How to be a water-saving superhero

Consumer Issues

By Bridget Day on 22 March 2017

Today is World Water Day, which is celebrated all around the world,
so here are some interesting (and concerning) facts about water...

Water is all around us - with 97% of the world’s water supply contained in the oceans leaving only 3% is fresh water which can be found in the ice caps, as ground water, in rivers and lakes and in the atmosphere.

We all know that water is a scarce commodity, the El Nino drought of 201/2016 was a stark reminder that we are at the mercy of mother nature.  For much of South Africa the recent heavy rains have relieved some of that pressure, and the rising levels of the Vaal dam have been cause for celebration. However other parts of the country are still drought stricken, and reports say that Cape Town has just over 100 days of useable water left in its dams.

Here is some info on water that we thought you might find useful.

Water we use directly

Water is part of our lifestyle, we use it for cooking, drinking, sanitation, and recreation.  Here are some common ways to reduce your water footprint.

  1. Turn off the tap when you brush your teeth
  2. Only flush your toilet when essential (or use a bottle in the cistern to reduce water volumes)
  3. Shower instead of bathing, and even then, take shorter showers
  4. Fix leaks in your home, and report leaks in the street
  5. Collect rain water and use it in your garden
  6. Set up a grey water system to reuse your grey water
  7. Plant water-wise and indigenous plants
  8. Buy water-efficient appliances

And if you are wondering what your water footprint it... here is a  fun way to find out, use the water calculator!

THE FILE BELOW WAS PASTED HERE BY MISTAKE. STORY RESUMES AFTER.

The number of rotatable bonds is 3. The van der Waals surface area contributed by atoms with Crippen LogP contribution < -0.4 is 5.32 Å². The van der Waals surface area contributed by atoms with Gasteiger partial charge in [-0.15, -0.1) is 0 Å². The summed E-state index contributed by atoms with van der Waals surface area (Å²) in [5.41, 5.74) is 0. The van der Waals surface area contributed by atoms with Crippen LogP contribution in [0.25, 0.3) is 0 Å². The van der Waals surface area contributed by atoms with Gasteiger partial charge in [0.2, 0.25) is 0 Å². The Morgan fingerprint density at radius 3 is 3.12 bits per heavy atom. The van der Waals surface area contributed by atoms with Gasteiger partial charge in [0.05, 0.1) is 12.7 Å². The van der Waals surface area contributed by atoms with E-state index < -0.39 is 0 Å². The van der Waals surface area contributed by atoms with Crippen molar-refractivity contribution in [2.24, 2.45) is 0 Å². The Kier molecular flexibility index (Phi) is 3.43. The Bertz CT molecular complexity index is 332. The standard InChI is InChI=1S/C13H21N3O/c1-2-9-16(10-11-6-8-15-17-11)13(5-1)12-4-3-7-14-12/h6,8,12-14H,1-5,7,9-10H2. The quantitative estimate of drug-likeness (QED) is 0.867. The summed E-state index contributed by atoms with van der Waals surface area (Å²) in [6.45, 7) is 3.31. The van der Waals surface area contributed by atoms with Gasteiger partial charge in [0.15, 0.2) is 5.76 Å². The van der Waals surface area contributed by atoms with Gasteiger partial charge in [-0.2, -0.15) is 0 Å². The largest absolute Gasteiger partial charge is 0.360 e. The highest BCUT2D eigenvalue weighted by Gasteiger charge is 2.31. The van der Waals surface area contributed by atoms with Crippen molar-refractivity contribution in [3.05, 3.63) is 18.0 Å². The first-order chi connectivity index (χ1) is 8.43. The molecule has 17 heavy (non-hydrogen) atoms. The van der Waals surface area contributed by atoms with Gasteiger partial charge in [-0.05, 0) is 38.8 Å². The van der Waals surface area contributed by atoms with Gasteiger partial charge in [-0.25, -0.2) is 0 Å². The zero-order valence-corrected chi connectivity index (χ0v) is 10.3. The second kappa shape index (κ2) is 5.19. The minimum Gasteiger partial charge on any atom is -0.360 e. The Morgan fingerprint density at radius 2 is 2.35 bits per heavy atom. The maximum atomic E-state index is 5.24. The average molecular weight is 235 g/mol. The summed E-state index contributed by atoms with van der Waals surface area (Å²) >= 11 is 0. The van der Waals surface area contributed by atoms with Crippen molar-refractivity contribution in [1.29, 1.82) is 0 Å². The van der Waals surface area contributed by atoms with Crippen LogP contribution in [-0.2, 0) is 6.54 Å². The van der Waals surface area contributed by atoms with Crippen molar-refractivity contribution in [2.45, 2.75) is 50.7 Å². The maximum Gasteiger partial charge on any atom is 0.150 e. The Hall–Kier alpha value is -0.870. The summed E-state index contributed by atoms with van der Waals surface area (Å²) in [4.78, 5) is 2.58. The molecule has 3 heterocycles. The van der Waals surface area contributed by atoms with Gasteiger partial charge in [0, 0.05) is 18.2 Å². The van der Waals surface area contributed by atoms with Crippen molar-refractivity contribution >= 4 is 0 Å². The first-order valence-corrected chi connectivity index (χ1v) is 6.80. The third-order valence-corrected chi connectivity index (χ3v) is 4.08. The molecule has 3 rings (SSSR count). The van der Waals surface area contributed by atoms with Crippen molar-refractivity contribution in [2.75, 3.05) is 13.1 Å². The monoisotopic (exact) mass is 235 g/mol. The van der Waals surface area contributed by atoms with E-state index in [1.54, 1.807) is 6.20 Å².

Discover your Water Footprint


Water we use indirectly

There are other ways in which we ' consume'  water, through the production of many materials and products we use every day, such as:


Cars - It takes 75,000 gallons of water to produce one ton of steel.  80,000 gallons of water is needed to produce the finished steel for one average car – you do the math!

Petrol for that car  - about  1 to 2.5 gallons of water goes into the process of refining a gallon of petrol

Plastic - it takes about 24 gallons of water to make 1 pound of plastic, which is used in so many things around us

Clothes - the water footprint of 1 pound of cotton is 1,320 gallons. That’s equates to over 700 gallons of water for a simple cotton shirt!

Animal products - these generally have a larger water footprint than crop products, here are some examples:

  • meat from beef cattle uses 15,400 litre/kg
  • meat from sheep uses 10,400 litre/kg
  • meat from pigs uses 6,000 litre/kg
  • meat from goats uses 5,500 litre/kg
  • chicken meat uses  4,300 litre/kg
  • the global average water footprint of milk is 1,020 litre/kg
  • the water footprint of cheese is 5,060 litre/kg
  • the water footprint of eggs is 3300 litre/kg. (One egg of 60 gram has a water footprint of about 200 litres!)


Water in the ocean